Tuesday, March 22, 2011

To sin is a human business; to justify sins is a devilish business

"If we really want to love we must learn how to forgive. People ask me what advice I have for a married couple struggling in their relationship. I always answer: pray and forgive. And to young people from violent homes, I say pray and forgive. And again even to the single mother with no family support: pray and forgive” - Mother Teresa

(Isaiah 1:10, 16-20)
Hear the word of the LORD,
princes of Sodom !
Listen to the instruction of our God,
people of Gomorrah !

Wash yourselves clean!
Put away your misdeeds from before my eyes;
cease doing evil; learn to do good.
Make justice your aim: redress the wronged,
hear the orphan’s plea, defend the widow.

Come now, let us set things right,
says the LORD:
Though your sins be like scarlet,
they may become white as snow;
Though they be crimson red,
they may become white as wool.
If you are willing, and obey,
you shall eat the good things of the land;
But if you refuse and resist,
the sword shall consume you:
for the mouth of the LORD has spoken!

Today’s scripture readings seem to speak of sin, confession and forgiveness. The Lord speaks through Isaiah to the people of Sodom and Gomorrah (two pretty sinful places) telling them, Wash yourselves clean! Though your sins be like scarlet, they may become white as snow; Though they be crimson red, they may become white as wool. The psalmist proclaims, To the upright I will show the saving power of God. And in Matthew, Jesus tells the people, do not follow the example of the scribes and the Pharisees who do not practice what they preach.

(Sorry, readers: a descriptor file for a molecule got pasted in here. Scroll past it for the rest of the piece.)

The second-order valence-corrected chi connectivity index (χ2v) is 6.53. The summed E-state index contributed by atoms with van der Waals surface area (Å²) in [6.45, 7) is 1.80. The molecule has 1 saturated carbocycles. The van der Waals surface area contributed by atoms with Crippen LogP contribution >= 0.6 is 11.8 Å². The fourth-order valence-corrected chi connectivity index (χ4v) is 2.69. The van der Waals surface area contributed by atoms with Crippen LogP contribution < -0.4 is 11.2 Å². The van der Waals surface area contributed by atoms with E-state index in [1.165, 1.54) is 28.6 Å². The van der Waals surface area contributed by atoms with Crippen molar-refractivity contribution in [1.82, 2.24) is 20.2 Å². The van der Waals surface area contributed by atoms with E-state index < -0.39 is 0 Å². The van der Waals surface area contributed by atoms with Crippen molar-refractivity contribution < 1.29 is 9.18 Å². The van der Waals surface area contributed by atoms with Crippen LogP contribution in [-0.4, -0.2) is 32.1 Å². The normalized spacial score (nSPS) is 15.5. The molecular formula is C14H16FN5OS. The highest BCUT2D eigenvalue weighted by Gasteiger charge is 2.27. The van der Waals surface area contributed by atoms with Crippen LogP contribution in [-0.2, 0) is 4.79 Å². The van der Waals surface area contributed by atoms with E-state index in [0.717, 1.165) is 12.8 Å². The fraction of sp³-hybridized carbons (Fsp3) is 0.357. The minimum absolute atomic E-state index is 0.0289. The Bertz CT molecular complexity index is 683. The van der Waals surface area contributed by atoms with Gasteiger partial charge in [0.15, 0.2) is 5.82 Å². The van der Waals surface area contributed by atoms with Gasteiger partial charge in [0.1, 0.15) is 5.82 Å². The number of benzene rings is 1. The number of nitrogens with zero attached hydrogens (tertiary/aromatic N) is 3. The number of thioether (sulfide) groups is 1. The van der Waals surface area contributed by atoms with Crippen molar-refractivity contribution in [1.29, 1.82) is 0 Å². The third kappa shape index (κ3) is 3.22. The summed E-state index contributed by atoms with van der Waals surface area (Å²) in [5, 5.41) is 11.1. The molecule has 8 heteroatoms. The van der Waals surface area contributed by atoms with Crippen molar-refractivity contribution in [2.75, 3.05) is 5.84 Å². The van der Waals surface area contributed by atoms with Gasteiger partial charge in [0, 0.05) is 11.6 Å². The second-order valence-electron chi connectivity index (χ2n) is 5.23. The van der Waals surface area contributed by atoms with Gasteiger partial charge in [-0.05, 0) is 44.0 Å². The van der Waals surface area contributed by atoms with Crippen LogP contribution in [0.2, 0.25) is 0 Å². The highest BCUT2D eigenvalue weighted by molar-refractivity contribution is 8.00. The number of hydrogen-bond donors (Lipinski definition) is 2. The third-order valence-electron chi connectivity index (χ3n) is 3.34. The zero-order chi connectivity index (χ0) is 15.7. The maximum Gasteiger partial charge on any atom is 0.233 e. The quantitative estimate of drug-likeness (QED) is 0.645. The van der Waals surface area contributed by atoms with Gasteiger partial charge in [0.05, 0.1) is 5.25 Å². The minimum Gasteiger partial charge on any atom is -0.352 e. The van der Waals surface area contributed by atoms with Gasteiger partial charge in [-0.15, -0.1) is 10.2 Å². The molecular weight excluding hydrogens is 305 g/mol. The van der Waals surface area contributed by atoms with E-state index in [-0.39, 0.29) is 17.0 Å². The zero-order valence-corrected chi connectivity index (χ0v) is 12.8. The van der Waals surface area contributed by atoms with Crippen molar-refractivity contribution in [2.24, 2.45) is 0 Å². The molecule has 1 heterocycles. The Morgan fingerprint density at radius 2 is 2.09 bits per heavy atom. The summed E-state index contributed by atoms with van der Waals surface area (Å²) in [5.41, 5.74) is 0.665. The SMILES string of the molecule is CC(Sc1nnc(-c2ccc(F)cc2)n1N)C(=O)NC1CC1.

There’s a beautiful song out right now called What Love Really Means by J J Heller. It tells the poignant, heart rending story of three broken people crying out to God. Each pleads in the refrain; Who will love me for me? Not for what I have done or what I’ll become. Who will love me for me? Nobody has shown me what love really means.

I think all of us have been somewhere at some time in our lives where we were convinced that no one could love us, not even God. That we had done something that God could not forgive. That we had placed ourselves beyond the reach of God’s love. The Good News is that this is not true. There is no place beyond God’s reach. There is no corner so dark that the light of God cannot shine there. There is no sin that God can’t forgive.

Confession is a painful thing. Having to admit we’ve screwed up or done something wrong. I mean, it’s not like God doesn’t already know, so what’s the point? Isaiah understands the point. I love the images in Isaiah. Though your sins be like scarlet, they may become white as snow. Sin is like dirt, filth and slime. It covers me and, on my own, I just cannot seem to get it off of me. I have this mental picture of God holding a fire hose. When I say I’m sorry to God, I had better be ready, because the sin is going to vanish in the blink of an eye. Things are going to change.

By the by, the song has a joyful ending where God declares His love for each of us. I will love you for you. Not for what you have done or what you’ll become. I will love you for you.

In this season of Lent, here’s something to think about. If God didn’t love you, why did Jesus come to earth? My prayer is for all of us to have a fruitful Lenten season where our relationship with God grows and deepens. Where we recognize just how much God really loves us.

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